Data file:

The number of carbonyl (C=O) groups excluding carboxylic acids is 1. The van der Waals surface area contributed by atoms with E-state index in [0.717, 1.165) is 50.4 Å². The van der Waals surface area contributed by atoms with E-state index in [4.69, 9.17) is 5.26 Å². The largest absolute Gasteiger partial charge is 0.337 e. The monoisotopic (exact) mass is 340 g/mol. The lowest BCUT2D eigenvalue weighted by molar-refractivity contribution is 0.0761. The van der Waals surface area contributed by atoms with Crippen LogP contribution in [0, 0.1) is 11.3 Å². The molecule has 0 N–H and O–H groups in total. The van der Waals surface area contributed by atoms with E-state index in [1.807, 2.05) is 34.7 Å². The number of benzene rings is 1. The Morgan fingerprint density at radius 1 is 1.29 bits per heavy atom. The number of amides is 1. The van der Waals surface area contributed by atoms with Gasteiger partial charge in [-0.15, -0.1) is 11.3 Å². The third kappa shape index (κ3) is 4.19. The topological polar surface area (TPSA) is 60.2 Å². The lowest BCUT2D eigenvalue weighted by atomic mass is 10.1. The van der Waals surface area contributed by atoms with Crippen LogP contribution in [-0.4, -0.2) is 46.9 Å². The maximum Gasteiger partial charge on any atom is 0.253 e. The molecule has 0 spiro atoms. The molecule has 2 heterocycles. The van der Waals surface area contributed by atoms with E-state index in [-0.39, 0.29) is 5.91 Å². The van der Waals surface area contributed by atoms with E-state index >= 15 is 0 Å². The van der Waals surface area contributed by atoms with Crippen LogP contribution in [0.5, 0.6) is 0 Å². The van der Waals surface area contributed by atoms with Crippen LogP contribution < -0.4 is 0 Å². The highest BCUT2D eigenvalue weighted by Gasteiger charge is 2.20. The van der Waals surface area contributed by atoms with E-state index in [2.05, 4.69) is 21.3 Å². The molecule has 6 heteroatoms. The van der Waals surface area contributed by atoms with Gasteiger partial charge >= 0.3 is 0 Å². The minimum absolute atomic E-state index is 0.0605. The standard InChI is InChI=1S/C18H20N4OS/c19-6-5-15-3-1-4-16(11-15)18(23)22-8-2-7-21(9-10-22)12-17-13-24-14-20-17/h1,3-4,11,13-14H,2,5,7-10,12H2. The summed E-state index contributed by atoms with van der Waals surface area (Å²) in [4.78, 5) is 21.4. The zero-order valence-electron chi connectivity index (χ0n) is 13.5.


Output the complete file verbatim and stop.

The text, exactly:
The number of carbonyl (C=O) groups excluding carboxylic acids is 1. The van der Waals surface area contributed by atoms with E-state index in [0.717, 1.165) is 50.4 Å². The van der Waals surface area contributed by atoms with E-state index in [4.69, 9.17) is 5.26 Å². The largest absolute Gasteiger partial charge is 0.337 e. The monoisotopic (exact) mass is 340 g/mol. The lowest BCUT2D eigenvalue weighted by molar-refractivity contribution is 0.0761. The van der Waals surface area contributed by atoms with Crippen LogP contribution in [0, 0.1) is 11.3 Å². The molecule has 0 N–H and O–H groups in total. The van der Waals surface area contributed by atoms with E-state index in [1.807, 2.05) is 34.7 Å². The number of benzene rings is 1. The Morgan fingerprint density at radius 1 is 1.29 bits per heavy atom. The number of amides is 1. The van der Waals surface area contributed by atoms with Gasteiger partial charge in [-0.15, -0.1) is 11.3 Å². The third kappa shape index (κ3) is 4.19. The topological polar surface area (TPSA) is 60.2 Å². The lowest BCUT2D eigenvalue weighted by atomic mass is 10.1. The van der Waals surface area contributed by atoms with Crippen LogP contribution in [-0.4, -0.2) is 46.9 Å². The maximum Gasteiger partial charge on any atom is 0.253 e. The molecule has 0 spiro atoms. The molecule has 2 heterocycles. The van der Waals surface area contributed by atoms with E-state index in [-0.39, 0.29) is 5.91 Å². The van der Waals surface area contributed by atoms with E-state index >= 15 is 0 Å². The van der Waals surface area contributed by atoms with Crippen LogP contribution in [0.5, 0.6) is 0 Å². The van der Waals surface area contributed by atoms with Crippen LogP contribution < -0.4 is 0 Å². The highest BCUT2D eigenvalue weighted by Gasteiger charge is 2.20. The van der Waals surface area contributed by atoms with E-state index in [2.05, 4.69) is 21.3 Å². The molecule has 6 heteroatoms. The van der Waals surface area contributed by atoms with Gasteiger partial charge >= 0.3 is 0 Å². The minimum absolute atomic E-state index is 0.0605. The standard InChI is InChI=1S/C18H20N4OS/c19-6-5-15-3-1-4-16(11-15)18(23)22-8-2-7-21(9-10-22)12-17-13-24-14-20-17/h1,3-4,11,13-14H,2,5,7-10,12H2. The summed E-state index contributed by atoms with van der Waals surface area (Å²) in [4.78, 5) is 21.4. The zero-order valence-electron chi connectivity index (χ0n) is 13.5.